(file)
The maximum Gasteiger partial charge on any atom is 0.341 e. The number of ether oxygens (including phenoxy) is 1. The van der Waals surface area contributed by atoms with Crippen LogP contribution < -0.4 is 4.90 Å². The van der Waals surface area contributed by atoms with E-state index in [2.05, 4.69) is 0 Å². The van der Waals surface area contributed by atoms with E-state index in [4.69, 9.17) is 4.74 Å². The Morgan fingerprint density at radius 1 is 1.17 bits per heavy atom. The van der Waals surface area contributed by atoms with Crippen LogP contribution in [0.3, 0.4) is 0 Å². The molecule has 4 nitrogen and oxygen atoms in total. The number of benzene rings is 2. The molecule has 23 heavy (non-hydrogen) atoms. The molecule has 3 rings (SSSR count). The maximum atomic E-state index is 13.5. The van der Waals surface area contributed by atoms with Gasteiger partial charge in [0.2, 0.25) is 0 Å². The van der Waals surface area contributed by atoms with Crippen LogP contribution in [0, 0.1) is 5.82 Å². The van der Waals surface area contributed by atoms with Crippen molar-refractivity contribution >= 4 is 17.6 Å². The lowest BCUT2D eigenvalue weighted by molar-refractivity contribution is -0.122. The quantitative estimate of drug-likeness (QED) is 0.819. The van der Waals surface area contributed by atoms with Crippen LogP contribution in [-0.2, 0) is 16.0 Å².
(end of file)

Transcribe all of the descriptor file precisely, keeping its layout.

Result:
The maximum Gasteiger partial charge on any atom is 0.341 e. The number of ether oxygens (including phenoxy) is 1. The van der Waals surface area contributed by atoms with Crippen LogP contribution < -0.4 is 4.90 Å². The van der Waals surface area contributed by atoms with E-state index in [2.05, 4.69) is 0 Å². The van der Waals surface area contributed by atoms with E-state index in [4.69, 9.17) is 4.74 Å². The Morgan fingerprint density at radius 1 is 1.17 bits per heavy atom. The van der Waals surface area contributed by atoms with Crippen LogP contribution in [0.3, 0.4) is 0 Å². The molecule has 4 nitrogen and oxygen atoms in total. The number of benzene rings is 2. The molecule has 23 heavy (non-hydrogen) atoms. The molecule has 3 rings (SSSR count). The maximum atomic E-state index is 13.5. The van der Waals surface area contributed by atoms with Gasteiger partial charge in [0.2, 0.25) is 0 Å². The van der Waals surface area contributed by atoms with Crippen LogP contribution in [0, 0.1) is 5.82 Å². The van der Waals surface area contributed by atoms with Crippen molar-refractivity contribution >= 4 is 17.6 Å². The lowest BCUT2D eigenvalue weighted by molar-refractivity contribution is -0.122. The quantitative estimate of drug-likeness (QED) is 0.819. The van der Waals surface area contributed by atoms with Crippen LogP contribution in [-0.2, 0) is 16.0 Å².